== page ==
Section 179 is limited to certain business items, including cars, computers, equipment, and other machinery. Small business owners need to prove that they use all of these assets, including personal vehicles, for business purposes for the majority of the time. According to the IRS, business owners need to prove that these assets are used for business purposes more than 50% of the time.
Equipment: There is a wide variety of business equipment that is eligible under Section 179. Some of this equipment includes machinery, computers, software, and office furniture.
Vehicles: Small business owners can also use Section 179 to depreciate vehicles, even vehicles they use for personal and business purposes.
There are also certain types of investments that do not qualify under Section 179:
- Investment properties do not qualify. However, certain improvements made to non-residential properties can still qualify.
- Land, land improvements, and other buildings
- Gifts and inheritances
Placed in Service vs. Purchase
Small business owners should note that any asset purchased needs to be placed in service during the same year if the company wants to deduct the full amount on their tax returns. While this may not be an issue for purchases like computers or office equipment, which most companies already begin using immediately, small businesses should closely monitor if they purchase other equipment during Q4 2023. For example, the small business should show that they begin using the machinery or equipment shortly after purchasing it for it to be in service.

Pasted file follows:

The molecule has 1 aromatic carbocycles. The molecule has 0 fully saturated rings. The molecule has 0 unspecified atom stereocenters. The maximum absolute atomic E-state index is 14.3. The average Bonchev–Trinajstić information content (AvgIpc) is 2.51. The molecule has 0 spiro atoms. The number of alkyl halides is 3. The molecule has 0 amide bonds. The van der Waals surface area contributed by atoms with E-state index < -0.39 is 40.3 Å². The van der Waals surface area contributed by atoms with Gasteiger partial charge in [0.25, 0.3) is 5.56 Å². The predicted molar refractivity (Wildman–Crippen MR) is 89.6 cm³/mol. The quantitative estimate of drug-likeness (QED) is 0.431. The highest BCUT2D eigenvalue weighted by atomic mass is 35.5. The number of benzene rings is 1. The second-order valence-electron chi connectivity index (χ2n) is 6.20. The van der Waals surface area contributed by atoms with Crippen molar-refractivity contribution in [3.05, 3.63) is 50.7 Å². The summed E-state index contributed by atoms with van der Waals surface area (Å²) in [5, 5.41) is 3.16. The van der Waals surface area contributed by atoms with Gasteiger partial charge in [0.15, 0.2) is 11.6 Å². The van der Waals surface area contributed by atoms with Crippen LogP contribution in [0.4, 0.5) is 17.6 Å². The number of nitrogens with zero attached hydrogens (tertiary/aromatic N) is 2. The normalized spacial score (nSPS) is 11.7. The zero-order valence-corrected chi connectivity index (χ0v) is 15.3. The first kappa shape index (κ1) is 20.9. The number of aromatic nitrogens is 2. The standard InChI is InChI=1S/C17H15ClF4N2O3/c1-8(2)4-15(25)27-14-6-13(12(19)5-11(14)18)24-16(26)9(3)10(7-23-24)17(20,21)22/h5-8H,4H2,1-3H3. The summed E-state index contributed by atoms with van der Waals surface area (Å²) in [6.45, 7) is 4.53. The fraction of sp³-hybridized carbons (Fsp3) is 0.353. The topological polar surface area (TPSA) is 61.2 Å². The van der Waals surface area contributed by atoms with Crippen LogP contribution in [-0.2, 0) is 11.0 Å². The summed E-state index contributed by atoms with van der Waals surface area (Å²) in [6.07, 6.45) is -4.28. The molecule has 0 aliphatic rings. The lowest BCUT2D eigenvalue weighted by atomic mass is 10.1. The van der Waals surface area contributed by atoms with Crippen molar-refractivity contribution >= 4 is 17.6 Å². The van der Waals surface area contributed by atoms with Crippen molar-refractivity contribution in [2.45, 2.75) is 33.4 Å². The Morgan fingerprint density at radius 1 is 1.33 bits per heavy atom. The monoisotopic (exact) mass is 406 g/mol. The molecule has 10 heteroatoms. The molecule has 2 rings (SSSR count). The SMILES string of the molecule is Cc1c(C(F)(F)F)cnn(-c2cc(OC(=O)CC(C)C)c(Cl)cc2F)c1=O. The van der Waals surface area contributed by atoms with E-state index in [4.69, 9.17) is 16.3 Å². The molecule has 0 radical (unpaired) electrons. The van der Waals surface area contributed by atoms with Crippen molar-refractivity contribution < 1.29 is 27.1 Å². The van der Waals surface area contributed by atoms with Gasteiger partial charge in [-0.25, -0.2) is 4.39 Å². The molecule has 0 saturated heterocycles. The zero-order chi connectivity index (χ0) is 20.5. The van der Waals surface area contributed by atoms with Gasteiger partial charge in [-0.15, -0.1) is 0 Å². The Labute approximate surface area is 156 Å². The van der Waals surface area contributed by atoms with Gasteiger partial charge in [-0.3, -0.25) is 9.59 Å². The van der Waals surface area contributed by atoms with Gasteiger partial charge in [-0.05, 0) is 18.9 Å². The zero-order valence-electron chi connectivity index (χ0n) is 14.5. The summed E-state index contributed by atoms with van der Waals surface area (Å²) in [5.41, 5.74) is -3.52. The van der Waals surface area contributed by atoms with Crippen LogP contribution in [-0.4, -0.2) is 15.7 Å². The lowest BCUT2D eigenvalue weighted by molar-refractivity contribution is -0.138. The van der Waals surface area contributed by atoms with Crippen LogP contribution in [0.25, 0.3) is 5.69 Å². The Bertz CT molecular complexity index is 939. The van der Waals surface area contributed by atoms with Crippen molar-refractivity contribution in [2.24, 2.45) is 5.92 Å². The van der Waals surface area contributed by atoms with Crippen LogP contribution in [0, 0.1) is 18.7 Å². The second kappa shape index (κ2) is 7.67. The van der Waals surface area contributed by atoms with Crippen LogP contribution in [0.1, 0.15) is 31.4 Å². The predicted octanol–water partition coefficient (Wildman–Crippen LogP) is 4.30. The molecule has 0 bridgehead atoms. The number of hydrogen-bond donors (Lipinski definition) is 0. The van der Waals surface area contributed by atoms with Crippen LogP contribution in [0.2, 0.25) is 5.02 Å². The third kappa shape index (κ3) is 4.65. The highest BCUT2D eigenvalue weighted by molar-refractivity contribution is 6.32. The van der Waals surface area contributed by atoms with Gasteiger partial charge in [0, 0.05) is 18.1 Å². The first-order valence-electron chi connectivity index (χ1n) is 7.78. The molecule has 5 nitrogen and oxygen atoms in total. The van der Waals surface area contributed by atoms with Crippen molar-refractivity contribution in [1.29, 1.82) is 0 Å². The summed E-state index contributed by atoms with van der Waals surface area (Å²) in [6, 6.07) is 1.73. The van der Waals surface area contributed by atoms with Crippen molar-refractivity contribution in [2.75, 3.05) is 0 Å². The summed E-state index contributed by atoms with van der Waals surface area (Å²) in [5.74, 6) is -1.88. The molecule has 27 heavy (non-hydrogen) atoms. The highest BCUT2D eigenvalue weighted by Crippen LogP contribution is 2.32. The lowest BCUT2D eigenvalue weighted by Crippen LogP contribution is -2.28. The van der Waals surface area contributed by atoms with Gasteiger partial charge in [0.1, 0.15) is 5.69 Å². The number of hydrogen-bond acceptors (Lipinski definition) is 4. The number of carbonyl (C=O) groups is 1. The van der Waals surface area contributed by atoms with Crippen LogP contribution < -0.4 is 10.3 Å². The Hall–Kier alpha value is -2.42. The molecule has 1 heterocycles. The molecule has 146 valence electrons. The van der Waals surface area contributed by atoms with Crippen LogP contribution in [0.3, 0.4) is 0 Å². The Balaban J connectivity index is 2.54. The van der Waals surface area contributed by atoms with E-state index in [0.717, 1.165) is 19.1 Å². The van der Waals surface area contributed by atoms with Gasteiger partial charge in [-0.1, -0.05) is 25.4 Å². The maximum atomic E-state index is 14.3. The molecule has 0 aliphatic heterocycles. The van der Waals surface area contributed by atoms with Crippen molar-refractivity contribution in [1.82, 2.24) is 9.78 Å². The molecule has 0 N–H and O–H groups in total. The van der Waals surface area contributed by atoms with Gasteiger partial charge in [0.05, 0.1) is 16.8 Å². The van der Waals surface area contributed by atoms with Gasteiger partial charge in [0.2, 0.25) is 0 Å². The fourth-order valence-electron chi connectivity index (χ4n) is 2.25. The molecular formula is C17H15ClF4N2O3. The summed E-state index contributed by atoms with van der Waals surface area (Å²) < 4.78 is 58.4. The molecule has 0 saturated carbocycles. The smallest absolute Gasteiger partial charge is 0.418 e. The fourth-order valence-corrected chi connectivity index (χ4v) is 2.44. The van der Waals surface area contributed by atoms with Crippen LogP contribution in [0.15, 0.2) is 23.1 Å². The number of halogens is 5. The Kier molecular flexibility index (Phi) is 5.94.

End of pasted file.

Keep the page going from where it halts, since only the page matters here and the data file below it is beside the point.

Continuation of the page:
Changes under the TCJA
The TCJA made some changes to the calculation of depreciation under Section 179, mainly by increasing the eligible amount and adding new types of assets.The IRS also announced that it would adjust these amounts based on inflation in subsequent years after 2018. As of 2022, the maximum deduction amount is $1,080,000, and the maximum value of the property purchased is $2,700,000. These increases apply to tangible personal property, such as machinery and equipment, as well as qualified real property. Qualified real property can include improvements to nonresidential real property, such as roofs, heating or ventilation systems, and fire, alarm, or security systems.